The Baltimore Museum of Art is the world’s most important repository of French modern master Henri Matisse’s work and this fall, a new exhibition will explore the friendship between the artist and Etta Cone, the Baltimore collector who befriended Matisse in 1906. 

The two maintained a close 43-year friendship, during which time Matisse traveled to Baltimore and created works with Etta and the BMA in mind. Etta and her sister Claribel ultimately collected about 700 of Matisse’s works, according to the BMA, including Blue Nude (1907), The Yellow Dress (1929-31), and Large Reclining Nude (1935). 

This new exhibit, “A Modern Influence: Henri Matisse, Etta Cone, and Baltimore” will trace their friendship through letters they exchanged and includes more than 160 paintings, sculptures, prints, drawings, and illustrated books. 

Etta Cone (Photo courtesy of Claribel Cone and Etta Cone Papers, Archives and Manuscripts Collections, The Baltimore Museum of Art)

“For years, scholars have debated the purchases made by both Cone sisters, with much more credit given to the important acquisitions of major paintings by older sister Claribel,” the BMA said in a statement. “‘Modern Influence: Henri Matisse, Etta Cone, and Baltimore’ will for the first time fully recognize Etta’s achievements as a collector and acknowledge her role in building the majority of the sisters’ Matisse collection, particularly the sculpture, drawings, and prints.” 

Henri Matisse at the dining room in of Etta Cone’s apartment in Baltimore, 1930. (Photo courtesy of Claribel Cone and Etta Cone Papers, Archives and Manuscripts Collections, The Baltimore Museum of Art)

“Etta Cone and Matisse shared a love of gesture and the female form, expressed not only through her collection of his major paintings, but through an early and sustained interest in his print making and drawing practices. The exhibition begins with work on paper and ends there as well,” said Leslie Cozzi, BMA associate curator of prints, drawings, and photographs.

The exhibition will feature a large selection of drawings, including masterpieces that are rarely on view due to light exposure restrictions, the BMA announced. 

“Etta Cone’s dedication to art, and to Matisse’s work in particular, has had a profound impact on the BMA and the focused and studied ways in which the museum continues to develop its collection. The forthcoming exhibition captures the exciting possibilities that can be achieved when artists, collectors, and public institutions join in a shared vision and commitment. We are delighted to present visitors with the incredible story of Etta Cone and the significant works of art that she brought to our museum, and to have this exhibition serve as a prelude to the presentations, programs, and publications that we’ll be able to create through our soon to be opened Ruth R. Marder Center for Matisse Studies,” said Christopher Bedford, the BMA’s Dorothy Wagner Wallis Director.


Henri Matisse. The Yellow Dress. 1929-31. (The Baltimore Museum of Art: The Cone Collection, formed by Dr. Claribel Cone and Miss Etta Cone of Baltimore, Maryland. BMA 1950.256 © Succession H. Matisse, Paris/Artists Rights Society (ARS) New York)

The Marder Center, which is scheduled to open in December, will present the breadth of the BMA’s Matisse holdings, while supporting the development of new scholarly publications that advance discussions on the trajectory of modern art, according to a statement. 

“A Modern Influence: Henri Matisse, Etta Cone, and Baltimore” opens Oct. 3 and will be on view until Jan. 2, 2022. Tickets are available through artbma.org. Prices are $15 for adults, $13 for seniors, $12 for groups of 7 or more, $5 for students with ID, and $5 for youth ages 7-18. BMA Members, children ages 6 and under, and student groups are admitted free. For more information, call 443-573-1701.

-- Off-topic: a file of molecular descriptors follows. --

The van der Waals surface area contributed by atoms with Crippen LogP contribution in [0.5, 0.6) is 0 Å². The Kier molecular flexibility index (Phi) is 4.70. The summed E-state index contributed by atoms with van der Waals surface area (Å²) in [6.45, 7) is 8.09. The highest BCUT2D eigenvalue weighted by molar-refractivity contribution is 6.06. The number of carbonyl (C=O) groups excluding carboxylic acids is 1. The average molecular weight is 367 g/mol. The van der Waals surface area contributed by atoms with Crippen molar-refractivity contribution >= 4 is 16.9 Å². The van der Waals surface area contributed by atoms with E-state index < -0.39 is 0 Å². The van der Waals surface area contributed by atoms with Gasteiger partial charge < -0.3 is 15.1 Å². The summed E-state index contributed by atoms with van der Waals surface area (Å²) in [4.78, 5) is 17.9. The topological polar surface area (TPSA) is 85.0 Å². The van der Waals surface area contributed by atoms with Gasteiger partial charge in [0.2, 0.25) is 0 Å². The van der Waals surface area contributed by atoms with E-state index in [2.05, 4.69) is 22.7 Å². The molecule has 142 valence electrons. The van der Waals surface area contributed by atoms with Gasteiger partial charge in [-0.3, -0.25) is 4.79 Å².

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Galleries

A slow return to normal for area museums

National Gallery remains closed, but others have reopened

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Hillwood Estate, Museum and Gardens reopened last week. (Photo courtesy Hillwood)

The Smithsonian Museums remain closed and the National Gallery of Art recently announced it would not open in time to commemorate its 80th anniversary. But the good news is that with COVID restrictions slowly lifting, some area museums are looking at reopening events while others have already opened their doors .

Below is a smattering of area museums that have reopened. Be sure to check with each museum directly before making plans.

• The National Zoo and the National Air and Space Museum’s Steven F. Udvar-Hazy Center in Chantilly reopened on July 24.

• The Smithsonian American Art Museum, the National Portrait Gallery, the National Museum of African American History and Culture, the Renwick Gallery, The National Museum of American History and the National Museum of the American Indian reopened back in September.

• The National Gallery of Art’s sculpture garden reopened last month.

• Hillwood Estate, Museum and Gardens reopened last week.

• The National Museum of Women in the Arts has also reopened.

• The International Spy Museum reopened in January.

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The Smithsonian National Zoo has reopened following coronavirus closures. (Blade photo by Michael Key)
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National Portrait Gallery art competition now open

Expert panel seeks entries that broaden the definition of portraiture

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National Portrait Gallery (Washington Blade file photo by Michael Key)

The Outwin Boochever Portrait Competition hosted by the Smithsonian National Portrait Gallery is open for submissions until Friday, Jan. 29. 

This competition seeks entries that broaden the definition of portraiture with images and media that reflect the country’s diversity as represented through the identities of the artists and subjects as well as their varying backgrounds depicted. 

Artists 18 and up who are living and working in the U.S. and its territories are invited to submit one portrait to be reviewed by a panel of experts. First prize is $25,000 and a commission to portray a remarkable living American for the gallery’s collection. 

The finalists’ and prizewinner’s works will be included in The Outwin 2022: American Portraiture Today exhibition to be displayed at the National Portrait Gallery April 30, 2022 – Feb. 26, 2023, before continuing on to other cities. 

For more information, and to submit works electronically, visit portraitcompetition.si.edu.